Wednesday, May 12, 2010

Plasma Applet Development Walk-through


Episode 2: Qt Creator Steps In


This article opens (yes, with episode 2) a series of mini-howtos describing various actions related to the development of custom plasma (KDE4 desktop) components (applets/data engines) in C++. Some of the information presented could be found elsewhere; other bits are almost trivial. If you are a programmer new to KDE4 development as I am, these articles may be of some help. The main idea is to show how purely technical stuff could be accomplished in some reasonable way without heavy thinking and head-scratching. Developer should focus on the stuff that is essential for his/her project: architecture, code structure, usability, documentation etc.

I am currently using Ubuntu Lucid (10.04) distribution with KDE 4.4 and Qt Creator 1.3.1; I believe my description should need only minor modifications if any at all for other distros.

Choosing the destination

We have our plasmoid project initialized and populated with .desktop, .cpp, and CmakeLists.txt files. Now is the time for compile-run-modify interactive development cycle. But before setting up development tools, we should determine where the applet should be installed. There are two principal choices:

· system-based or

· home-based installation.

Each type of installation could have either the default or customized destination specified. For development and testing purposes system-based installation is not very convenient, because we must use sudo (or even kdesudo) each time we rebuild the project. Custom home-based installation may have some advantages over default home-based installation, but they are very subtle. We shall stick with simple home-based installation of the plasma software we compile.

To build our plasmoid and install it in the default home directory based destination we may issue following commands from the shell:

mkdir build
cd build
make install

Qt Creator

But IDE-based development is much more fun. Qt creator is my choice for KDE4 development. It's interface is mostly intuitive, functional, fast and pleasant to the eye. It also features a good support for cmake projects

To open a CMake project, select Open from the File menu and select the CmakeLists.txt file from your Cmake project. A wizard guides you with the rest of the process.

Qt Creator: Open File or Project ...

Like this

Open File

On the first page the wizard suggests a name for build directory. During development and testing phase we will use Debug build type. Change the suggested name to qtcreator-debug-build and hit Next >:

Qt Creator: CMake Wizard (1 of 2)

Here we specify build type (Debug) and the default home-based installation destination (~/.kde) for our project. Debug build type allows use of kDebug output stream, among other features. Look here for an official description of Cmake build types.

Qt Creator: CMake Wizard (2 of 2)

Press Run Cmake button, then dismiss the dialog with Finish button and the qt creator project is ready to work with!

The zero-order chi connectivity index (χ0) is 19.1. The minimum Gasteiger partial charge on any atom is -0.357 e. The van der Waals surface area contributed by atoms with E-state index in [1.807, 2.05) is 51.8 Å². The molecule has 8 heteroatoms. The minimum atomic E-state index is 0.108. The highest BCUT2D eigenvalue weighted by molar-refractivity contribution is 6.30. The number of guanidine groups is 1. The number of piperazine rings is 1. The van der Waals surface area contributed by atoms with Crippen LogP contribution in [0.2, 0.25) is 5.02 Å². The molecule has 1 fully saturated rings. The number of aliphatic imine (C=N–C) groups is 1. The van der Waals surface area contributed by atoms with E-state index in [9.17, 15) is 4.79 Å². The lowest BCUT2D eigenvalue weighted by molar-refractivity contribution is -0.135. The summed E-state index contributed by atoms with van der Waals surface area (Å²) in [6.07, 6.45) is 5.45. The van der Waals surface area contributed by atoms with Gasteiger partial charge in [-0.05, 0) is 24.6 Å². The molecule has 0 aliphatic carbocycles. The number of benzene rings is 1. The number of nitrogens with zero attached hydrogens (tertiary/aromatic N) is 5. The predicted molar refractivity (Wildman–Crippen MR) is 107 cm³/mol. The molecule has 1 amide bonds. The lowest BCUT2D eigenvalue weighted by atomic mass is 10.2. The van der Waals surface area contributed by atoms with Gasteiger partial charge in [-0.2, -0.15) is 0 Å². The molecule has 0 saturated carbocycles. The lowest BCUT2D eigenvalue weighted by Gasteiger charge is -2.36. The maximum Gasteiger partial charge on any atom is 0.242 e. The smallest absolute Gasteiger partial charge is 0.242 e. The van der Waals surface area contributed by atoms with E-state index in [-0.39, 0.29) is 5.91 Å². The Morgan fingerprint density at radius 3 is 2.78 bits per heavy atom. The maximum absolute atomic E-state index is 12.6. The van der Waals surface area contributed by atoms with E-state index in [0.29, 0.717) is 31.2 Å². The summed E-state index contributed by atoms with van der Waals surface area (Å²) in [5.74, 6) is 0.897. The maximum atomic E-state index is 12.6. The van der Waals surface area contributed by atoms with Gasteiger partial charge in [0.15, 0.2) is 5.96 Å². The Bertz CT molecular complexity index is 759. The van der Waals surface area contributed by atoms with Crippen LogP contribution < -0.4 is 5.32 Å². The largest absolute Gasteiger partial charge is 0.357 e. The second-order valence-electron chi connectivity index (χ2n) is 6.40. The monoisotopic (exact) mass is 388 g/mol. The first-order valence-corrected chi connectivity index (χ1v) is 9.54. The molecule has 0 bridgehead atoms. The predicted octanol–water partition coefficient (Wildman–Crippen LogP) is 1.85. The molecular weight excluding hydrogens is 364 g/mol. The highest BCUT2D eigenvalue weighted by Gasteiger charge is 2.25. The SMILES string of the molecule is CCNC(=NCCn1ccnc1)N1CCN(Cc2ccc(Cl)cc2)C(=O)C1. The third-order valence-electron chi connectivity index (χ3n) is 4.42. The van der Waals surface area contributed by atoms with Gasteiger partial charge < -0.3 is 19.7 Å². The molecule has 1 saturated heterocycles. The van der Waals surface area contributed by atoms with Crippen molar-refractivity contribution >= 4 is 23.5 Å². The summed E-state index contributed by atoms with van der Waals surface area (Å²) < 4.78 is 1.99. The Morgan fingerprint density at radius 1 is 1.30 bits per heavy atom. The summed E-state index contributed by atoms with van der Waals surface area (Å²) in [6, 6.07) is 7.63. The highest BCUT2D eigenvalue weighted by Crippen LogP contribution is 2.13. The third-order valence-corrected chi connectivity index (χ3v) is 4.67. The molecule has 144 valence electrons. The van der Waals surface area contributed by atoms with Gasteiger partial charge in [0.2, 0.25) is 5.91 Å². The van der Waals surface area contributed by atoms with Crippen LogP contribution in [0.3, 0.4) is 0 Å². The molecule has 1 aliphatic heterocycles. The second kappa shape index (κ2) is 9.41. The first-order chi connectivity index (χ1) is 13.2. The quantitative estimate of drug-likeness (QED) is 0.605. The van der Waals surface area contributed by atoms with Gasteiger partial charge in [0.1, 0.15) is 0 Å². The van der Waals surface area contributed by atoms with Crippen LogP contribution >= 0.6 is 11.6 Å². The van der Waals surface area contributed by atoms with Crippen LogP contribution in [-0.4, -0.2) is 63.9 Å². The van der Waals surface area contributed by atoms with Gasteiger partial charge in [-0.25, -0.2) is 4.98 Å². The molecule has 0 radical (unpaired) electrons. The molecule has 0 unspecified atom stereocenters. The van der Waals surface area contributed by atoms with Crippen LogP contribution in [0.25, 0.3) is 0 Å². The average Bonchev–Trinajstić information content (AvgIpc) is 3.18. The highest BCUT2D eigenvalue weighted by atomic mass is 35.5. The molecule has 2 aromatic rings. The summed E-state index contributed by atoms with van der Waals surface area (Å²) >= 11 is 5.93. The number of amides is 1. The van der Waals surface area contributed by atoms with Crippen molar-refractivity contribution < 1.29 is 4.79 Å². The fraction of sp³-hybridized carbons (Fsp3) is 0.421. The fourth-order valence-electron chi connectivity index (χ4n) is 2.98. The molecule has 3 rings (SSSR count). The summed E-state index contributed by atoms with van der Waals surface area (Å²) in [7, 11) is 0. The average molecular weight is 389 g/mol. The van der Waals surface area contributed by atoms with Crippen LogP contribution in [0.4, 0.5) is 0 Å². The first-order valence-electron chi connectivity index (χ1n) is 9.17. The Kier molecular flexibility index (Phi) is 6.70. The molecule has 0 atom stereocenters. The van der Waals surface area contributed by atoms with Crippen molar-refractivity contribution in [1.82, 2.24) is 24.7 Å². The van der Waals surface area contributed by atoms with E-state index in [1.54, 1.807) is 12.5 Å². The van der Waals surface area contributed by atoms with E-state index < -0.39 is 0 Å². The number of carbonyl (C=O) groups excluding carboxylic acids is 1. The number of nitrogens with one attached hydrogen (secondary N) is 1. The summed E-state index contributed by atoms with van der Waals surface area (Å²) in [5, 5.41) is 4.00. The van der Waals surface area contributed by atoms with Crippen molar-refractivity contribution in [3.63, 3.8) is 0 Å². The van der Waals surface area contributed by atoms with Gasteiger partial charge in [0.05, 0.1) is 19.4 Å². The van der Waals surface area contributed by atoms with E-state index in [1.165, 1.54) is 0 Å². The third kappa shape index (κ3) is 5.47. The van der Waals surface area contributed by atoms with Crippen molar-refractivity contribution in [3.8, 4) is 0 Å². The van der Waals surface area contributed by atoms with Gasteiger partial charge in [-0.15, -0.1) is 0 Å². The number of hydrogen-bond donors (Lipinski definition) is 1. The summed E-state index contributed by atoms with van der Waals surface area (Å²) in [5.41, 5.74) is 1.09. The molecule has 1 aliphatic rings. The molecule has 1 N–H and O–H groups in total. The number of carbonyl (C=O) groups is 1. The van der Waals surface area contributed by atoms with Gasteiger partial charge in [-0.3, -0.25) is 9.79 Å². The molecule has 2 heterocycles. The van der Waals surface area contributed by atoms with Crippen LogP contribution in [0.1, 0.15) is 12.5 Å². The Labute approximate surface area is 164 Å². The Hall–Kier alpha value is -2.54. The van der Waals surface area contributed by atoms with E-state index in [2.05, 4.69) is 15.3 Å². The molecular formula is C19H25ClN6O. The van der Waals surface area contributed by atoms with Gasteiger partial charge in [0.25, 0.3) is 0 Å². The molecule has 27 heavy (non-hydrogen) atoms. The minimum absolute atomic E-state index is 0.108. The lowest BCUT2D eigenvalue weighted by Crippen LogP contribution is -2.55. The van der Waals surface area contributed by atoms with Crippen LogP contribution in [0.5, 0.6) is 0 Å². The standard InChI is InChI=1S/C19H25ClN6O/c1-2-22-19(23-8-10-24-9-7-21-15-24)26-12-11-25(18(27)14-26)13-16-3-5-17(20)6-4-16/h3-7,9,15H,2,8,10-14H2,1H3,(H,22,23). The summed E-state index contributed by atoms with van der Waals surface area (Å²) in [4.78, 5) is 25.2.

Fine-tuning build and run steps

Click on the Projects Icon in Mode Selector Pane or press Ctrl+4 to switch the projects mode. We will modify build (I) and run (II) settings to have our plasmoid installed automagically from the IDE.

Qt Creator: Projects Mode

We may optionally add an uninstallation step to the clean procedure (III) as well.

Build modification is trivial: we just supply install argument for make command:

IModify build step

Run settings are more complex. We would like to test our plasmoid behaviour with plasmoidviewer utility. The illustration below is self-descriptive. Important: уou should change the text of Arguments field (marked as 6 in the picture) to contain the name of your applet (gioco1 in the example).

IIRun settings for plasmoid

Working directory in this example is not relevant. We may leave it as is. By the way, $BUILDDIR is the only macro accepted in projects mode input fields for Qt Creator 1.3.1 – I had to peruse the source of the software to figure this out.

Optional uninstall step

Occasionally you may need to remove your plasmoid and all related files from the installation destination. The command make uninstall invoked from the build directory at the shell prompt would also do the trick.  Alternatively you may add that command as a clean step for the project.

The picture below is self-descriptive

IIIAdd make uninstall as a clean step


Now the project is ready for the development cycle. Press Ctrl+B to (re)compile and (re)install the plasmoid. Press Ctrl+R to test it with plasmoidviewer. And choose Build → Clean Project from the Qt Creator menu to uninstall the plasmoid (if you had enabled the uninstall step) and/or delete all the binaries from the build directory.

Now use the IDE to edit the source, recompile, reinstall and test your applet as it suits your development style. Happy hacking!

To be continued ...

(from both ends :-)

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